Sources:
http://www.eatright.org
http://www.fda.gov
http://www.usda.gov
Marion Nestle- What We Eat

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What Dr. Oz Can Teach Us Now

One of televisions most famous doctors, Dr. Mehmet Oz,  was hauled in front of the Senate subcommittee of Consumer Protection, Product Safety and Insurance mid-June to testify on the products he promotes on his popular television show. The hearing was dealing with the regulation of dietary supplements (side note-there is relatively no regulation on these). He admitted that the things he promoted would not stand up to “scientific muster”, and his job on the show is to be more of a cheerleader than a doctor.

As a fan of health related shows as well as being a health educator myself, I know how much information gets thrown into our faces every day. It is confusing and often contradicting. So what can we do about it?

Quote from Hippocrates

It comes down to taking responsibility as a consumer. Most people today are not clueless about health; the science hasn’t changed in years regardless of what new products hit the market :

  • Eat more fruits and vegetables
  • Stay active
  • Drink more water
  • Everything in moderation
  • Get plenty of sleep

Often times people think of healthy as huge changes, extreme exercise, eating like a rabbit, whatever. But it isn’t- it all comes down to learning how to take responsibility as a consumer for you as well as the people around you, and applying in your life. In my next couple of posts (in between recipes and workouts) I will cover your neighborhood grocery store:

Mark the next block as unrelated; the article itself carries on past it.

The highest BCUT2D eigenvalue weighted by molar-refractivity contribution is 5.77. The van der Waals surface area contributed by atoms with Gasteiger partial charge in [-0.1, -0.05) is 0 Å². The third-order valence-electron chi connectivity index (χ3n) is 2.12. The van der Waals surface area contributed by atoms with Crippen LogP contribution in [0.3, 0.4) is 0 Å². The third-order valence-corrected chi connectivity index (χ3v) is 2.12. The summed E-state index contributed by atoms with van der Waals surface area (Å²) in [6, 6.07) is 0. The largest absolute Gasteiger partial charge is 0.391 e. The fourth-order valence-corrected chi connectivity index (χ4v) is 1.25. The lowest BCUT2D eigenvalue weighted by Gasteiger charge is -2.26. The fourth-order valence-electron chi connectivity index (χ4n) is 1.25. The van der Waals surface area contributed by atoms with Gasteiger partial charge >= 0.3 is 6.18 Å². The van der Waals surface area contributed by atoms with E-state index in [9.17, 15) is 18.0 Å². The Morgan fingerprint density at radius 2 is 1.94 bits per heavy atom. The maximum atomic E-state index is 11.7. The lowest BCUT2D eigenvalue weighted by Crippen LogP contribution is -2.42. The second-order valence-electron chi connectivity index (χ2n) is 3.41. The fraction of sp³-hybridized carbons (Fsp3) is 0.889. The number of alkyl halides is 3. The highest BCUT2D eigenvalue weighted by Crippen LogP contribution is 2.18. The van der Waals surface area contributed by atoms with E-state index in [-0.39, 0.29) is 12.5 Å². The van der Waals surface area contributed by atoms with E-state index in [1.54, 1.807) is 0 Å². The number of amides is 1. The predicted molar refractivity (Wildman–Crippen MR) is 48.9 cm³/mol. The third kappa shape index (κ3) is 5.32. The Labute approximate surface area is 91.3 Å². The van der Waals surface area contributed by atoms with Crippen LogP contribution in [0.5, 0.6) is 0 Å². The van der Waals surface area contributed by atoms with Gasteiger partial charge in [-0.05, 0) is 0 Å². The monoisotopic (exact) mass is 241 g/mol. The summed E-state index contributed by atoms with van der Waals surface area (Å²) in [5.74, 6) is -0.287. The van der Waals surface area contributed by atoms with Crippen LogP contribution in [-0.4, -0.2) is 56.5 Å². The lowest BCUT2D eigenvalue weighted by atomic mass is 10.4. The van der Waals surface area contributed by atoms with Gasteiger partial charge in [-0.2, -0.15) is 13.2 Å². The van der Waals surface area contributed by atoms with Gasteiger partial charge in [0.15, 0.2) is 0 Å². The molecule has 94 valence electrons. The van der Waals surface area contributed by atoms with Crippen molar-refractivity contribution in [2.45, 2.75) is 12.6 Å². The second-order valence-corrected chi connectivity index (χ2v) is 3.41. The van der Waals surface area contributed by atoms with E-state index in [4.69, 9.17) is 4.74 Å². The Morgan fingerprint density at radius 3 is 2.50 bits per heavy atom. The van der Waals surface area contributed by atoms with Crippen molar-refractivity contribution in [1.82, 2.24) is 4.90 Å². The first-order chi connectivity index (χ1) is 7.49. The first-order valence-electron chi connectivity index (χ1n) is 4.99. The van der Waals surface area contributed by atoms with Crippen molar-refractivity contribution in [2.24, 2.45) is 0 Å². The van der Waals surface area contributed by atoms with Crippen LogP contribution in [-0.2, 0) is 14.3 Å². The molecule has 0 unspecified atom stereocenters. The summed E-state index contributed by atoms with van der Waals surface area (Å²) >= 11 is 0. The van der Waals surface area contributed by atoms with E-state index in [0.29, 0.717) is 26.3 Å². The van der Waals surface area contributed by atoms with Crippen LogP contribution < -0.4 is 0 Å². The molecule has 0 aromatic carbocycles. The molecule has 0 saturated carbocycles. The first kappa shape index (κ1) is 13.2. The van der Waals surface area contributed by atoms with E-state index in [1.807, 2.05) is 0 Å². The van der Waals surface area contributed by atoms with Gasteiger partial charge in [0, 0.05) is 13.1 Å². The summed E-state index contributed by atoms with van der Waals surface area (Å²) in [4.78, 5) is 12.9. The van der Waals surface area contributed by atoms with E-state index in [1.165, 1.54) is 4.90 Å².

•  Labels and understanding them
  • Definitions behind shady terms like “all natural” or “farm raised”
  • Smart shopping and money saving tips
  • Big brand marketing schemes
  • Calorie Density vs. Nutrient Density and being able to choose the more nutritious option

Check back soon for more posts and videos 🙂

Why Does a Healthy Diet Matter?

Imagine you own the most beautiful stunning mansion you can think up. Now imagine while you keep the outside pristine, the inside is a wreck-you never clean the toilets, take the garbage out, do any dishes, sweep the floor, etc. It would stay fairly nice on the outside, yet over time the inside would be a disaster. This is equivalent to eating a diet lacking in important nutrients.